Integrated Pest Management


Dr. Tim Grout


Prof. Sean Moore, Dr. Aruna Manrakhan, Dr. Evans Mauda, Dr. Tammy Marsberg, Prof. Hano Maree, Prof. Martin Hill, Prof. Johnnie van den Berg, Dr. Candice Coombes,


Prof. Anne Grobler, Prof. C. Weldon


This programme includes important cosmetic and production pests such as citrus thrips, Scirtothrips aurantii, various mealybug species, bollworm, Helicoverpa armigera, red scale, Aonidiella aurantii and citrus psylla, Trioza erytreae. There is a continuous search for more IPM-compatible means for controlling these pests, such as augmentative releases of natural enemies, entomopathogenic fungi and botanicals. Research on the Asian citrus psyllid, Diaphorina citri, is also being attempted in East Africa in collaboration with research organisations there. This is in proactive anticipation of the movement of the Asian species down the African continent. Research on citrus psylla primarily focuses on alternative control strategies to systemic organophosphates and the taxonomy of close relatives in the genera Trioza and Diaphorina that may be encountered on sticky traps or in surveys. Molecular techniques to identify any immature life stages of insects found in citrus need to be developed in case any of these are considered phytosanitary pests for new markets.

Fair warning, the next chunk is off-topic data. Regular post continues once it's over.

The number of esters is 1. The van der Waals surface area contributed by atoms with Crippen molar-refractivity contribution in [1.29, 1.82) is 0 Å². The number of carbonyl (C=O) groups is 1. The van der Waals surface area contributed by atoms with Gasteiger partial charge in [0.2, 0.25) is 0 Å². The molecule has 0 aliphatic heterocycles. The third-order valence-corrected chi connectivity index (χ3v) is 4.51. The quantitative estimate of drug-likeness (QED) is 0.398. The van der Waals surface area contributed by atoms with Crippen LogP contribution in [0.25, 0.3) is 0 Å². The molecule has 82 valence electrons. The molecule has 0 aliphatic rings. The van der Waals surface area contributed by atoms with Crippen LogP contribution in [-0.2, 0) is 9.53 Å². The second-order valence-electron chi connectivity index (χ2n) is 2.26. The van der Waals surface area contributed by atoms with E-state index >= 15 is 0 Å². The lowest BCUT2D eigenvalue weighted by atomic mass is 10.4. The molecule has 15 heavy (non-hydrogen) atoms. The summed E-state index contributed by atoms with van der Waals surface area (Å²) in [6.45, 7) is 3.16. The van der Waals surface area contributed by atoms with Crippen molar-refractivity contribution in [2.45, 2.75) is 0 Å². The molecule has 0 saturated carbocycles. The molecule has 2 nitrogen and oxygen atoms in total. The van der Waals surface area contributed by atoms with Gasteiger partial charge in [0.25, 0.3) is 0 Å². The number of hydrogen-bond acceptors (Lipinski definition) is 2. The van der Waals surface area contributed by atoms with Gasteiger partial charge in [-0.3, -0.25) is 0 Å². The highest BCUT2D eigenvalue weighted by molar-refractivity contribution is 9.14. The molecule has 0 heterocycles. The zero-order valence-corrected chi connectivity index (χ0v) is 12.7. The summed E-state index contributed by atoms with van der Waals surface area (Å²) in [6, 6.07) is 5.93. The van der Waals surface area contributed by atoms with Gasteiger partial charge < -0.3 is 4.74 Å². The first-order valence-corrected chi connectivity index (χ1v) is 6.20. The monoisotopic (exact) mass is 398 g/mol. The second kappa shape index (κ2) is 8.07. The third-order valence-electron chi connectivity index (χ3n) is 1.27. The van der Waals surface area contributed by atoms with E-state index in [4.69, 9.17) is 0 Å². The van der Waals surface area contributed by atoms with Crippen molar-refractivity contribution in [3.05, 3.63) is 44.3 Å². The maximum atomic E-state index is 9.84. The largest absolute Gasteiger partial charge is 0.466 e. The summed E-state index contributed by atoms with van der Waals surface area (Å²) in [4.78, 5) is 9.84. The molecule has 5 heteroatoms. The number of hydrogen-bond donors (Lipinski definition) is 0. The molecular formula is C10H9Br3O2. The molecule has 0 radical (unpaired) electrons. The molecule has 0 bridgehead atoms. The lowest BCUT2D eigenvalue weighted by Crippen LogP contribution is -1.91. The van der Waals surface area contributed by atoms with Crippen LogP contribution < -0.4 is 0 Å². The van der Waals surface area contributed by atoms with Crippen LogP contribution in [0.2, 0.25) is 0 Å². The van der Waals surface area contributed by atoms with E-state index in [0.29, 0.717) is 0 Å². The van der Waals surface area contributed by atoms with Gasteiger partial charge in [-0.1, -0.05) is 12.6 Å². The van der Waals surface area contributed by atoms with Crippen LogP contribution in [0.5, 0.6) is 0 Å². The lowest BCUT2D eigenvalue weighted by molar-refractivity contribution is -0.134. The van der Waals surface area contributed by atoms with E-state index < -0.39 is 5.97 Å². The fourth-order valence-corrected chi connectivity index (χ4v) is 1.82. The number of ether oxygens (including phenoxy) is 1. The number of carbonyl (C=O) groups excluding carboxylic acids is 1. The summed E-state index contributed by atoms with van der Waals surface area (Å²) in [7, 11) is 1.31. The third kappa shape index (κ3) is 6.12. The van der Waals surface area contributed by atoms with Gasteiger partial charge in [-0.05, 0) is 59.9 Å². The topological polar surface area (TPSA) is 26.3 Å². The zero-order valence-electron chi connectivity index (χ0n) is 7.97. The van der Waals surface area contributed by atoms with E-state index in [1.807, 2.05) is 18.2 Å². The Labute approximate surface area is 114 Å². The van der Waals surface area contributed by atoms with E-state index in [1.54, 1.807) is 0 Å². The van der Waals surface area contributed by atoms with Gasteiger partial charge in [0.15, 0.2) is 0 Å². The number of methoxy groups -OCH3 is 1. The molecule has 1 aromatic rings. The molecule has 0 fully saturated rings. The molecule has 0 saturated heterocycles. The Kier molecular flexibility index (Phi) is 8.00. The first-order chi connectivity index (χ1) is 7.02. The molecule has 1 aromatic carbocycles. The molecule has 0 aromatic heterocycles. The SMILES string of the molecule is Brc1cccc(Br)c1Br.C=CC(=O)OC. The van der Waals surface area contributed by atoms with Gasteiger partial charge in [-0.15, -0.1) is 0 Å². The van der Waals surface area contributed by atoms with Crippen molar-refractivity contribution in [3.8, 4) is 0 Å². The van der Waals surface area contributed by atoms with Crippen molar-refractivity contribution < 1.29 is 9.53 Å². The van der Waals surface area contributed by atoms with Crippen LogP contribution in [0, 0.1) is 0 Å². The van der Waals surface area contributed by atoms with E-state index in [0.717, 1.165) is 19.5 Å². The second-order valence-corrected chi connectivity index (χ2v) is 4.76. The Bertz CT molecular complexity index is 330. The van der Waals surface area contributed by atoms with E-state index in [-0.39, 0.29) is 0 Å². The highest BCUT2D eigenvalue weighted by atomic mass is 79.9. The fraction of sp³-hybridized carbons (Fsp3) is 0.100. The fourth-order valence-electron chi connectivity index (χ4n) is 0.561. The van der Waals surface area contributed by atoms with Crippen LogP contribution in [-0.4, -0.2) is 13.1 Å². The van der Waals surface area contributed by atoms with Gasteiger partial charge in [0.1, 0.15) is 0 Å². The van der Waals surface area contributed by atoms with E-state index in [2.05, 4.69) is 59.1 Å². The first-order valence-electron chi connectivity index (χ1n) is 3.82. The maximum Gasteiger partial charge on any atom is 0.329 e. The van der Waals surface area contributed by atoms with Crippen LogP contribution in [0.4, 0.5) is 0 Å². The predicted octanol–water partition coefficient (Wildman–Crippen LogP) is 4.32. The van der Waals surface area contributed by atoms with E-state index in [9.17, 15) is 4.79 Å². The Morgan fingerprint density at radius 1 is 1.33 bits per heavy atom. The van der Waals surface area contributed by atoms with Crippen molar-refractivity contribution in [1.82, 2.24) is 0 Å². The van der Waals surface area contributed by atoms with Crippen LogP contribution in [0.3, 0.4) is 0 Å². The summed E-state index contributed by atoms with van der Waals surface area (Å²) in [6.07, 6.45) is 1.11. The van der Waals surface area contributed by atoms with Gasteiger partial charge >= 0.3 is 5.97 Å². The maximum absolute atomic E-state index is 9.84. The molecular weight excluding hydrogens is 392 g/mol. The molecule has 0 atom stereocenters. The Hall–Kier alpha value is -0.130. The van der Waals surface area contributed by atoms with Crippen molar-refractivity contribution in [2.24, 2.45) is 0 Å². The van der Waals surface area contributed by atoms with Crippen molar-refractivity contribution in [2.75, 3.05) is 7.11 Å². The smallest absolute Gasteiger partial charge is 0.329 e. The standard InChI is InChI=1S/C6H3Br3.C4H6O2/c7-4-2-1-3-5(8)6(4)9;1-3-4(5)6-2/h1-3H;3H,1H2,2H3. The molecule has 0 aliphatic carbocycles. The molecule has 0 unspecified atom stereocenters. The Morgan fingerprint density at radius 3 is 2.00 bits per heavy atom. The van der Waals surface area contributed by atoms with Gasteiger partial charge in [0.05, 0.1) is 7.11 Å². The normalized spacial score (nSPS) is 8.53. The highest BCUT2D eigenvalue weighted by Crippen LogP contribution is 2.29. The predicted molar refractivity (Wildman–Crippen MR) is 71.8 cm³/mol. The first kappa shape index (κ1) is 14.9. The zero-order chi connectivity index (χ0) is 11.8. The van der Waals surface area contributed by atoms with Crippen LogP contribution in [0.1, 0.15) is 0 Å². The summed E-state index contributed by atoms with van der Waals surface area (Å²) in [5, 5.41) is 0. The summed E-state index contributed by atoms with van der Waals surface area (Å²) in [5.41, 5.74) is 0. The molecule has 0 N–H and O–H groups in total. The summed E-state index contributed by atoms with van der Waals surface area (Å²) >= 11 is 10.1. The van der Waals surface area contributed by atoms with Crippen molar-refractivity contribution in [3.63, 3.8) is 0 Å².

Although mealybugs are considered key pests from a cosmetic and production viewpoint, their phytosanitary threat is most serious and the reliable identification of immature stages is critical for some export markets. Research to evaluate the efficacy of some commercially available natural enemies for mealybugs and red scale is also being conducted in addition to delivery systems for microbial control products. The pest status of mealybugs has increased in orchards grown under nets while other pests appear easier to control in these situations.  Research on IPM of citrus under nets is being conducted in different production regions.

This programme also covers research on Australian bug, leafhoppers, woolly whitefly, leafrollers, citrus flower moth, citrus leafminer, fruit piercing moth and all pest mites. The potential for disrupting the biocontrol of pests and potential pests is also investigated in this programme. Standard bioassay techniques have been developed for five indicator species: (1) Aphytis lingnanensis; (2) Chilocorus nigritus; (3) Euseius citri or Eaddoensis; (4) Trichogrammatoidea cryptophlebiae; (5) Coccidoxenoides perminutus. A database of non-target effects for these natural enemies to most chemicals used in citrus orchards has been developed.